Watching the game on Saturday I was alarmed at how poorly the Wallabies scrum was performing. And watching a replay on Sunday it didn’t seem any better. Now I’ve taken a closer look, it was even worse than I initially thought.
Firstly, let me repeat my usual warning on the folly of relying on statistics alone to justify any argument you choose to make on any topic in rugby. Depending on which sources you use for statistics, you’ll probably get a different result from each and even then, just because the statistics are published on a website or flashed up on your television screen it doesn’t necessarily mean they are correct or tell you the whole picture.
Let’s look at the scrum statistics from Saturday’s game from some different sources:
|Rugby Stats Website (Sports Data)||Fox Sports Website||ESPN Website||My Count|
|Scrums Set With Wallabies Feed||-||-||-||4|
|Scrums Won – Pen / FK||-||-||-||1|
|Scrums Lost – Pen / FK||-||-||-||1|
|Scrums Set With Wales Feed||-||-||-||11|
|Scrums Won – Pen / FK||-||-||-||6|
|Scrums Lost – Pen / FK||-||-||-||-|
It should be no surprise that the Sports Data and FOXSports numbers are the same, as Sports Data lists FOXSports as one of its clients. ESPN’s data comes from Stuart Farmer, who used to provide the statistics to Planet Rugby. I don’t have the time available to record full statistics for each game any more so this is just my count from watching the game.
Overall my numbers are in line with ESPN’s, except for one extra scrum they recorded for Wales. I may simply have missed one, but I can’t find the ninth scrum they recorded. I presume that the difference to the Sports Data numbers is because ESPN only recorded scrums that were not decided with a penalty or free kick. If that is the case, I don’t follow the rationale behind that method and it doesn’t really give an indication of what happened.
If you relied on statistics alone and used the data from either of the first two websites, you’d think all was well with the Wallabies scrum. After all, they won 100% on their own feed, the same as Wales! If you use the data from ESPN, you’d be a little concerned with a winning percentage of 66.67%, but given that was over just three scrums, it doesn’t look too bad. However, a look at any of those first three columns of statistics doesn’t give the real picture.
Even without viewing any footage from the game, more detailed statistics would get you asking further questions regarding the number of scrums reset and the number of scrums determined by a penalty or free kick. That doesn’t apply so much to scrums on the Wallabies’ feed because I don’t see those numbers as being too far away from what you’d expect from only three scrums awarded. However, the more detailed numbers when Wales were feeding the ball show 3 of 11 scrums set were reset (27.27%) and 6 of the 8 scrums decided (75.00%) resulted in a penalty or free kick to Wales. Certainly the percentage of penalties and free kicks awarded to Wales on their feed indicates that the referee believed the Wallabies had significant problems with their scrum, and I can’t disagree with him.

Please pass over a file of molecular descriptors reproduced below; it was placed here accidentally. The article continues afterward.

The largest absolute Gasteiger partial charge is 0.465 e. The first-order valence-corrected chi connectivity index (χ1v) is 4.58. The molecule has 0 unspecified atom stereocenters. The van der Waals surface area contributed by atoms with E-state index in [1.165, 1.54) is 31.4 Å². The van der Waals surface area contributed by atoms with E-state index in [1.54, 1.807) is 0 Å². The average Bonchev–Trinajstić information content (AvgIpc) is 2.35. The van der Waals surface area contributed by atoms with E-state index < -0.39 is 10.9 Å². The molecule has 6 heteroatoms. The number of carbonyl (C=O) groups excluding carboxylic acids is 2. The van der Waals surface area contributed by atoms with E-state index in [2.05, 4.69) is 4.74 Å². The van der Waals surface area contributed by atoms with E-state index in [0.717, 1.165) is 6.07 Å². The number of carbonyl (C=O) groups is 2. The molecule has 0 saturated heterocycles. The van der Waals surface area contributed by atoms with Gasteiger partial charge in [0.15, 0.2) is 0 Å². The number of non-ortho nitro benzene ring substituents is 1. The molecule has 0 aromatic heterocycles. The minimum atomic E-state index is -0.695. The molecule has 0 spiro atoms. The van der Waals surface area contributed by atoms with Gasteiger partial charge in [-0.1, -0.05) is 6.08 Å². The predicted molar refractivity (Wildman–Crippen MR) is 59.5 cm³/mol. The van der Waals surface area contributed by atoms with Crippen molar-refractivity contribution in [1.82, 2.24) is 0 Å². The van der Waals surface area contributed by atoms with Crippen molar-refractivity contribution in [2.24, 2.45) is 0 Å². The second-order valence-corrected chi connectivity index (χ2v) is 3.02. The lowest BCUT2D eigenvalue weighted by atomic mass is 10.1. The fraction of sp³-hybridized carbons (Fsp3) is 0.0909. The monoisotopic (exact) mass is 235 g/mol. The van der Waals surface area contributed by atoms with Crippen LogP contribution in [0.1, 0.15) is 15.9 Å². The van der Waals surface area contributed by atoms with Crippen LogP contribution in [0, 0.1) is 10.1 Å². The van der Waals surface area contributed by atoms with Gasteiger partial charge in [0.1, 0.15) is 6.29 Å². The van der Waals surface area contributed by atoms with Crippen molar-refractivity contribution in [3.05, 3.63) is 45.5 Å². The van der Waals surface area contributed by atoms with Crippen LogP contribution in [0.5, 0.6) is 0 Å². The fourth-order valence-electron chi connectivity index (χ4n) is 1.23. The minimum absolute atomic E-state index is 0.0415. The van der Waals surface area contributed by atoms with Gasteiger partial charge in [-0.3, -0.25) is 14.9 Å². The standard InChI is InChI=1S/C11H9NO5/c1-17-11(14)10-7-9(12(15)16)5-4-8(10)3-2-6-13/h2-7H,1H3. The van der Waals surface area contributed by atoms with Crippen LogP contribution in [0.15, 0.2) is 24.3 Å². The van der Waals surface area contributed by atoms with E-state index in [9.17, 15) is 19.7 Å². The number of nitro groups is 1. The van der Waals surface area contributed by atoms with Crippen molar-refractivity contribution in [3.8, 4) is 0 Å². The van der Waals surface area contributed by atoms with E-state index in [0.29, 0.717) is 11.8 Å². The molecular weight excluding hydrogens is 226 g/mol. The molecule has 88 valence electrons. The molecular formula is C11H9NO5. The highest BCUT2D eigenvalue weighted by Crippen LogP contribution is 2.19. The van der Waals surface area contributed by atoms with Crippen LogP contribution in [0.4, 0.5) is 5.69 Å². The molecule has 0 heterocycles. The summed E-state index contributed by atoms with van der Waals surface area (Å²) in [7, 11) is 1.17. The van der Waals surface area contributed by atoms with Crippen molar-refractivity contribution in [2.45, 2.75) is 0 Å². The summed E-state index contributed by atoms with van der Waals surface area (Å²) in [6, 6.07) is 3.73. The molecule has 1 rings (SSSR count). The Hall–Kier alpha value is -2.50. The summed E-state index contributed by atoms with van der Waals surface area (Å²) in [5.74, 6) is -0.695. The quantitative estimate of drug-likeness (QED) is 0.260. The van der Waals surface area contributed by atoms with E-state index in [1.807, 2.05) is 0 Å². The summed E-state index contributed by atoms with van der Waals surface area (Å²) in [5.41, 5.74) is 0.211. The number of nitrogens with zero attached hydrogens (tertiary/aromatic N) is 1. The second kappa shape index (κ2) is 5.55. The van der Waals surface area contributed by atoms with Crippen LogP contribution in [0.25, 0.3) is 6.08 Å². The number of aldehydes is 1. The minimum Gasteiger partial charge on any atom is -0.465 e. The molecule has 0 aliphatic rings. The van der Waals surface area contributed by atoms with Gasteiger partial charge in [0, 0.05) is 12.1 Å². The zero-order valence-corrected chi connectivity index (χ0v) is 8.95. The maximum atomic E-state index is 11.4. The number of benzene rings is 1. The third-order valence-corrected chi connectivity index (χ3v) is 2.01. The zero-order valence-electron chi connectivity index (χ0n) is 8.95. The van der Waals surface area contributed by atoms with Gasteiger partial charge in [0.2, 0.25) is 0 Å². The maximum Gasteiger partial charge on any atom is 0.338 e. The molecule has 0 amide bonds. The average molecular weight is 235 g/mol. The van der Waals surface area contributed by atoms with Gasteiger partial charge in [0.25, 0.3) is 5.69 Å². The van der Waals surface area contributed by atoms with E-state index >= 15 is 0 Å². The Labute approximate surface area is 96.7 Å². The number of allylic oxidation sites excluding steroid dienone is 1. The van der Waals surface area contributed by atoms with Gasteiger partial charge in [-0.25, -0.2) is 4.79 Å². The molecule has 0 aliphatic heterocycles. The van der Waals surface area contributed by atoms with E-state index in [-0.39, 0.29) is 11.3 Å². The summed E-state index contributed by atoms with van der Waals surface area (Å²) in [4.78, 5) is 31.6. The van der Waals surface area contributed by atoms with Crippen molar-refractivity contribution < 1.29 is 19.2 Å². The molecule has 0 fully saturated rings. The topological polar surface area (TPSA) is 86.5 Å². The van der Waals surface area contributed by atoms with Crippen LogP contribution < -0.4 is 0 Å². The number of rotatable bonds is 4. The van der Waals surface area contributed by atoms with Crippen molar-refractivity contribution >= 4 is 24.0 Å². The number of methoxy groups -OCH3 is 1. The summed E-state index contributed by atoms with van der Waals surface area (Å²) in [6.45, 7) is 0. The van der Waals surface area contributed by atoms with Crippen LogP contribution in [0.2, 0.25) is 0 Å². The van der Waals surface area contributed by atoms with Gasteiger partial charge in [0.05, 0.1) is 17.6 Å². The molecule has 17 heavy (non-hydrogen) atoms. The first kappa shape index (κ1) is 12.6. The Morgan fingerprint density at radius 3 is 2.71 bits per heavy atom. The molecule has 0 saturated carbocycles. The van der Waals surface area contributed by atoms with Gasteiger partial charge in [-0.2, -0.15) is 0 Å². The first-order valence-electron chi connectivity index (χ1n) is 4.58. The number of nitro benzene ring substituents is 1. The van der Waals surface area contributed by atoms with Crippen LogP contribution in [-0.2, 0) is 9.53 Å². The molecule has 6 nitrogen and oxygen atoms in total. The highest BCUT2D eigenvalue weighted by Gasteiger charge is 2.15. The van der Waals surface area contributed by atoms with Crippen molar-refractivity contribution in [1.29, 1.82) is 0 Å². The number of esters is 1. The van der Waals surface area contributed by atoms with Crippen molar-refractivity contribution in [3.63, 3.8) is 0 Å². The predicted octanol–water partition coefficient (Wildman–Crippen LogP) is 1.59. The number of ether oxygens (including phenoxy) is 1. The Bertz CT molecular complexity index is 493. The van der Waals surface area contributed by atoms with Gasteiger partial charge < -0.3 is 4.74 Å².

So let’s dig further. Of the six Welsh scrums decided by penalty or free kick, two were free kicks for the Wallabies engaging early. In addition, the only scrum the Wallabies lost on their own feed was a third free kick against them for the same offence. Digging further again, two of those three offences occurred when the starting front row was on the field for the Wallabies, and the last in the first scrum packed with Alexander and Moore on as replacements. The first early call came in the first scrum of the game on the Wallabies’ feed.
There are two primary reasons for an early engagement – early in the game when timing is not quite right, and when you are losing the hit and you try to get in early to overcome this. I’ll put the offence in the first scrum of the game and the first scrum with replacement front rowers on the field down to the latter, even though the first scrum with the replacement front rowers was five metres out from the Wallabies’ goal line, which was a scrum in a real pressure situation. The second free kick for an early engagement came at a scrum after the Welsh had monstered the Wallabies scrum, which suggests that the Wallabies were looking for something extra to help them try and compete. The fact that the Welsh didn’t incur a free kick all match for an early engagement suggests that they were more confident of their scrum and could be more patient when it came to the engage. If you know you can afford to be slightly behind with the engage but still dominate the scrum you’re less likely to engage early and risk giving a free kick away.
The remaining four penalties the Wallabies conceded at scrums fed by the Welsh were as a result of Benn Robinson going to ground on one occasion and having his head and shoulders below his hips on another occasion, Sekope Kepu failing to hold the weight on one occasion, and Ben Alexander collapsing the scrum on one occasion. The last penalty awarded against Robinson could just as easily have gone against Alexander.
While the Wallabies scrum hasn’t been great in the first two Tests, in this match it was under enormous pressure. Some examples where the scrum was in trouble are shown in the following video.
I’m confused as to whether Patricio Noriega is still the Wallabies scrum coach or whether the forwards coach, Andrew Blades, has now taken over that role, but whoever’s in charge is going to have their work cut out for them prior to the commencement of The Rugby Championship as Argentina, New Zealand and South Africa all have strong scrums.